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16mm home made stock Results


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#1 Richardson Leao

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Posted 08 November 2007 - 05:08 AM

Dear all,

Just for curiosity, here are a video using the film I made myself and applied to acetate base (cleared by brushing and fixing old ektachorme commercial film - brushed CLEAN).

Some of the emulsion was made from AgNO3 and the part with the dog (the hardest to see) was made by:

1. Silver extraction by electrolysis of old C41 blix and BW fixer
2. Reaction w/ nitric acid (all analytical grade) with pH control.

Then: AgNO3...

This is what I called ECO-Ogly...

The other one I baptised as Ogly 10 (iso 10 as I rated as iso 20 but it got underexposed)

Anyway, here is the video:


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#2 A. Whitehouse

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Posted 08 November 2007 - 07:52 AM

Rich,
I think that it is seriously incredible that you managed to do this. Very pioneering stuff, in the historical sense. That theres an image at all is amazing. Where did you telecine this? Were chunks flying off it?Nice job. I guess now you have to develop your own backing and print stock.
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#3 Michael Waite

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Posted 08 November 2007 - 10:05 AM

So that's what people do for fun in Canberra :)
Seriously - well done. I love stuff like that.
The process itself sounds fascinating, but the footage looks great.
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#4 John Carson McCarthy

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Posted 08 November 2007 - 03:48 PM

This looks fantastic, well done.
I'd be intrested in hearing more about the entire process of how you did it.
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#5 Richardson Leao

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Posted 08 November 2007 - 06:40 PM

Thanks for the kind words!

Yes Michael, the lack of options in Canberra make people to try to re-invent the wheel... But I am living in Stockholm now... but I am still aiming for a color stock (with green sens emulsion in one side and red in the other (both are off course BW, the only difference is that they are only sensitive for a certain spectrum then after developing, tone them). But before, I wanna build a coating machine because painting it with a brush in the dark sucks.

The film after fixing and harding is quite resistant. It was telecined at the colorlab (US). It was a problem though during filming... I was in brazil and the emulsion was melting all the time... then I had to keep the magazine in a cooler...

And John, I'll be writing an article to the small format magazine and I can send you a copy (once it's ready), if you want... Cheers!
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#6 Ralph Tabith

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Posted 08 November 2007 - 06:46 PM

i have to second whats been said, it looks beautiful. Especially the part it looks cracked like dry earth!
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#7 Dominic Case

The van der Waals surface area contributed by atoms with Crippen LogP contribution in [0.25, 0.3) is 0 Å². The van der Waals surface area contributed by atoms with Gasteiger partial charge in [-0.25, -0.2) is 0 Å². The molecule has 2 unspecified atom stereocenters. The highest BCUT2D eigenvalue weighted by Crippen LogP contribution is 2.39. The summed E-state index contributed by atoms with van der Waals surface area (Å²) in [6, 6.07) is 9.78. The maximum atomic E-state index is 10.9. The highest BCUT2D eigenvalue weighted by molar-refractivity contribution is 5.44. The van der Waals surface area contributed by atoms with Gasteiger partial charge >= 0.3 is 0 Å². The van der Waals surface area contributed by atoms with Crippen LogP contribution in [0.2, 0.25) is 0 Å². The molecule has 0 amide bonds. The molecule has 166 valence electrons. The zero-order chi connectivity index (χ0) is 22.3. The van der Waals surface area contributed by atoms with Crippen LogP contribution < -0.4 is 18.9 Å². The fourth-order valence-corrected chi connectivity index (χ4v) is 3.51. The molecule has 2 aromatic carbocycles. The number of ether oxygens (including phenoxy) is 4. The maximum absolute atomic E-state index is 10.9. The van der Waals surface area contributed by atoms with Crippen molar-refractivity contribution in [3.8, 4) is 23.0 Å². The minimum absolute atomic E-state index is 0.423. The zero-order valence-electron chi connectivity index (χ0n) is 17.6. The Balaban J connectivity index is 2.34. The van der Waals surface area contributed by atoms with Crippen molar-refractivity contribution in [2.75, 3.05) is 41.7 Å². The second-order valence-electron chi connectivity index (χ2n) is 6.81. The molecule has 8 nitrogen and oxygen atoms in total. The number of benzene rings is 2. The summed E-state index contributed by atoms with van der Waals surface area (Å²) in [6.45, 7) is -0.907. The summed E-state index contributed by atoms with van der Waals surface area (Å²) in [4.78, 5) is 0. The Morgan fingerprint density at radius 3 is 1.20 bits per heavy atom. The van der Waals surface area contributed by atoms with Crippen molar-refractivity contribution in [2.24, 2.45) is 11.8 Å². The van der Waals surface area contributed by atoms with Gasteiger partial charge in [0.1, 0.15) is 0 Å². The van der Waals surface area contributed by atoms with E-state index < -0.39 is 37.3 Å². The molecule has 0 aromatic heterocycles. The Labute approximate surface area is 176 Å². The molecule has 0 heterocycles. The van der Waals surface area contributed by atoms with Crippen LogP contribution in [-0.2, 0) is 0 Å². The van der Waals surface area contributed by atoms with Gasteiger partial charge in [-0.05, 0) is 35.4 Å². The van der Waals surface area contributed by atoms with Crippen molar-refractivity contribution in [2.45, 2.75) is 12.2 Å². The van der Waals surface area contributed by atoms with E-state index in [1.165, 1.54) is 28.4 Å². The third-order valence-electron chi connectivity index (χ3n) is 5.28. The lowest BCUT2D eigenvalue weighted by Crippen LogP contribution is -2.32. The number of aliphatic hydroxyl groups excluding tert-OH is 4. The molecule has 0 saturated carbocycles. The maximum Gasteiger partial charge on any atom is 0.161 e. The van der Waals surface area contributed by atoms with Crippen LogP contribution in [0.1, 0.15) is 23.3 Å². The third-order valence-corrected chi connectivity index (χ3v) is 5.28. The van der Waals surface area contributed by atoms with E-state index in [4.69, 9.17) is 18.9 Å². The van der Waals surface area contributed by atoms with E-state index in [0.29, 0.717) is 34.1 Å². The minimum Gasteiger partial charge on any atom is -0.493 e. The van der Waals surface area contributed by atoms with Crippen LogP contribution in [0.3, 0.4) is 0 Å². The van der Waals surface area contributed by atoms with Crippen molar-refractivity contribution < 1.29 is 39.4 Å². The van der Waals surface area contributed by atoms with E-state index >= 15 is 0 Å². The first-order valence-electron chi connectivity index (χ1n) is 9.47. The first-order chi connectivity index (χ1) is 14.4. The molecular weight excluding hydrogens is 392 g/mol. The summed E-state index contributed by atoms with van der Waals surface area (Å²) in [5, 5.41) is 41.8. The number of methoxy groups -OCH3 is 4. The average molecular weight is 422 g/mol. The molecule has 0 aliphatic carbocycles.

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Posted 08 November 2007 - 08:31 PM

Well done Richardson.

This looks amazingly like the surviving footage of The Story of the Kelly Gang (1906) the world's first feature film, of which only a few minutes survive, but were recently restored by the National Film and Sound Archive . . . in Canberra.

You seem to have done well not only to do this, but to do it while moving around between Canberra, Stockholm and Brazil. You move around a lot - perhaps you are on the run like Ned Kelly :lol::rolleyes:
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#8 John Carson McCarthy

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Posted 09 November 2007 - 08:28 AM

Richard,
I would love to get a copy of the article whenever it in finished. Thanks.
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#9 Richardson Leao

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Posted 09 November 2007 - 05:17 PM

Well done Richardson.

This looks amazingly like the surviving footage of The Story of the Kelly Gang (1906) the world's first feature film, of which only a few minutes survive, but were recently restored by the National Film and Sound Archive . . . in Canberra.

You seem to have done well not only to do this, but to do it while moving around between Canberra, Stockholm and Brazil. You move around a lot - perhaps you are on the run like Ned Kelly :lol::rolleyes:


i heard they were screening it and i suffered heaps for having missing it. Maybe I should get my metal chest and bucket with eye holes for infringing commercial film-making laws... Thanks for the comments! and the running in and out of countries is more related to my wife than me... Though I think stockholm is more film-friendly than canberra.
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#10 John Sprung

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Posted 09 November 2007 - 06:27 PM

... but I am still aiming for a color stock (with green sens emulsion in one side and red in the other (both are off course BW, the only difference is that they are only sensitive for a certain spectrum then after developing, tone them).

That sounds like a process that Lynn Trimble described using in the 1920's and 30's. Ferric ferrocyanide and potassium ferrocyanide were the colors, IIRC. Part of the process involved floating the film on top of some of the solutions, so as to affect only one side.

Another thing you might want to look at is Lumiere's Autochrome process.

Congratulations on getting an image on home made film. In a sense, you're the only real film maker out there. ;-)



-- J.S.
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